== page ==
Genetic diversity

A total of eight microsatellite markers [15] were initially tested using a Norwegian oyster sample (NO). Two of these microsatellites, CG108 and Cgsili29, failed to amplify and were not further used. The remaining six markers were first tested in simplex PCR to determine optimal annealing temperatures, and thereafter tested in combinations using various primer concentrations and cycling conditions for multiplex PCR testing. Both MgCl2 and BSA were also tested as PCR helpers for multiplex optimization. Successful conditions were found for a fourplex and duplex PCR used in this study as described in the methods and Table 2.

Among the six microsatellite loci analysed, four amplified for all samples while CG49 and Cgsili44 each amplified in 259 out of 262 samples (Table 2 and S1 Appendix). All loci were polymorphic and the total number of alleles detected per locus varied from eight to 33 (Table 2 and S1 Appendix). Populations did not differ markedly in allelic richness, with average number of alleles ranging between 7.19, for NB which also had the lowest analysed sample size (n = 12), to10.35 for NG (Tables 1 and 3). The number of private alleles ranged from none at sampling location NB to eight at SS (Table 3). When the four Norwegian sampling locations are compared to a compiled Swedish and Danish sample, private alleles are 25 and 26 respectively. Genetic diversity was homogenous among the populations with the highest expected heterozygosity found in population NG (0.89), the lowest in NB (0.83), and highest and lowest observed heterozygosity in NB (0.76) and NI (0.71) respectively (Table 3), showing that NB conforms closest to HWE.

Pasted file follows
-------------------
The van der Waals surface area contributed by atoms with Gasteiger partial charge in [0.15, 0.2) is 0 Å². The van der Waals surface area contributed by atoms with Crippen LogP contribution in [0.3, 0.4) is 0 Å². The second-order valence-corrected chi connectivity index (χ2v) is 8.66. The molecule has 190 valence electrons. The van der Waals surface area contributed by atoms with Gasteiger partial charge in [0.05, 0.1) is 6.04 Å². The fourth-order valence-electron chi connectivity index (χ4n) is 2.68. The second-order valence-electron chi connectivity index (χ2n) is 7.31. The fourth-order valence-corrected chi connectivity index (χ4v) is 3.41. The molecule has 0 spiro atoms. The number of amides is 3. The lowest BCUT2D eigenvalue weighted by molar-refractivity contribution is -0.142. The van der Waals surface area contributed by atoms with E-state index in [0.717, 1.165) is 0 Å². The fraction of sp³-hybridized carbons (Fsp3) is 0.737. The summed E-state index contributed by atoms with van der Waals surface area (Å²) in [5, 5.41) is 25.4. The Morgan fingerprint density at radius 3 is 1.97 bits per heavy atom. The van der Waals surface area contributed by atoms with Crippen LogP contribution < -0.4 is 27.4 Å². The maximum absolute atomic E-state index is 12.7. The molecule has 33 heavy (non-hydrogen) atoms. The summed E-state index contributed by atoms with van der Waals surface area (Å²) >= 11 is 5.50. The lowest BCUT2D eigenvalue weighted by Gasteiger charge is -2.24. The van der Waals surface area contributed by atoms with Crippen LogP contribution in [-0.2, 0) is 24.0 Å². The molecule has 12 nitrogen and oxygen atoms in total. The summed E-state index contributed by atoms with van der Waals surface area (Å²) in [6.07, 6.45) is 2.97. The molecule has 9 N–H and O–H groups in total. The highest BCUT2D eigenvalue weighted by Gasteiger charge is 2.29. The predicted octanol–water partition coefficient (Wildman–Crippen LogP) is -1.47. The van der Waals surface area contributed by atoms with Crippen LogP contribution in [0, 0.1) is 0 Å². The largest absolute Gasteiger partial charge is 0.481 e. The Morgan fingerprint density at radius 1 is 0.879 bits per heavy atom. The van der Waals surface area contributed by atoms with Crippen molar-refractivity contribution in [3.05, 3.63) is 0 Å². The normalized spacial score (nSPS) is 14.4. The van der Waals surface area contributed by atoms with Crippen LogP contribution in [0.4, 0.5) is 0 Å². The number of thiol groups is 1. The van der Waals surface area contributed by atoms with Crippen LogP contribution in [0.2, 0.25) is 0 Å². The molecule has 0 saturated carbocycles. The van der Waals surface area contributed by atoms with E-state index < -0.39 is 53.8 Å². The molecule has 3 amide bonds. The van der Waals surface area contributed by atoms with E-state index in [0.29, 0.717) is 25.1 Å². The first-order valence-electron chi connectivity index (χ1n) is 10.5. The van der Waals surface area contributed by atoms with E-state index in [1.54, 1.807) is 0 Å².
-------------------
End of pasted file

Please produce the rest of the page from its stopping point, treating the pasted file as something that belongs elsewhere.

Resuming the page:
Table 3. Summary statistics of the six genotyped microsatellites loci in the six analysed sampling locations.